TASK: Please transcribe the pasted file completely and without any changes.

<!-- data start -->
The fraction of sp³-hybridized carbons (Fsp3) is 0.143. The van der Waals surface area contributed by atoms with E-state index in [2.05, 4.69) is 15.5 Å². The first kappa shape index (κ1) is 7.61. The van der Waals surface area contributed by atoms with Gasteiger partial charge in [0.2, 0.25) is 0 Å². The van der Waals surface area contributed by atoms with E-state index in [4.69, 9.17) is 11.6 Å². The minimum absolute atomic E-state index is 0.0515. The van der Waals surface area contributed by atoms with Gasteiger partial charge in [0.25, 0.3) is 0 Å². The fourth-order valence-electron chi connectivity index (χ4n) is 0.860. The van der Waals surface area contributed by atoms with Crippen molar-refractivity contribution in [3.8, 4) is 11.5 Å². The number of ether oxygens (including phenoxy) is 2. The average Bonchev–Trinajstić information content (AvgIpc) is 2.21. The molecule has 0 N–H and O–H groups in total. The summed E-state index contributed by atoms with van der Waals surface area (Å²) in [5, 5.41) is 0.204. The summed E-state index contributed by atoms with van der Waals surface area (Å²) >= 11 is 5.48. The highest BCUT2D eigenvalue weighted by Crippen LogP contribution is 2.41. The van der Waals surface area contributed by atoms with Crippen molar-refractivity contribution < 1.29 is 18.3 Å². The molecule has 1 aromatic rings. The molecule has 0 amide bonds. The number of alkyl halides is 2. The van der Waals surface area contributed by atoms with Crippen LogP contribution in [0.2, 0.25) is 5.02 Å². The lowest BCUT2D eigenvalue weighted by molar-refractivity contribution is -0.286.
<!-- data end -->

The fraction of sp³-hybridized carbons (Fsp3) is 0.143. The van der Waals surface area contributed by atoms with E-state index in [2.05, 4.69) is 15.5 Å². The first kappa shape index (κ1) is 7.61. The van der Waals surface area contributed by atoms with Gasteiger partial charge in [0.2, 0.25) is 0 Å². The van der Waals surface area contributed by atoms with E-state index in [4.69, 9.17) is 11.6 Å². The minimum absolute atomic E-state index is 0.0515. The van der Waals surface area contributed by atoms with Gasteiger partial charge in [0.25, 0.3) is 0 Å². The fourth-order valence-electron chi connectivity index (χ4n) is 0.860. The van der Waals surface area contributed by atoms with Crippen molar-refractivity contribution in [3.8, 4) is 11.5 Å². The number of ether oxygens (including phenoxy) is 2. The average Bonchev–Trinajstić information content (AvgIpc) is 2.21. The molecule has 0 N–H and O–H groups in total. The summed E-state index contributed by atoms with van der Waals surface area (Å²) in [5, 5.41) is 0.204. The summed E-state index contributed by atoms with van der Waals surface area (Å²) >= 11 is 5.48. The highest BCUT2D eigenvalue weighted by Crippen LogP contribution is 2.41. The van der Waals surface area contributed by atoms with Crippen molar-refractivity contribution < 1.29 is 18.3 Å². The molecule has 1 aromatic rings. The molecule has 0 amide bonds. The number of alkyl halides is 2. The van der Waals surface area contributed by atoms with Crippen LogP contribution in [0.2, 0.25) is 5.02 Å². The lowest BCUT2D eigenvalue weighted by molar-refractivity contribution is -0.286.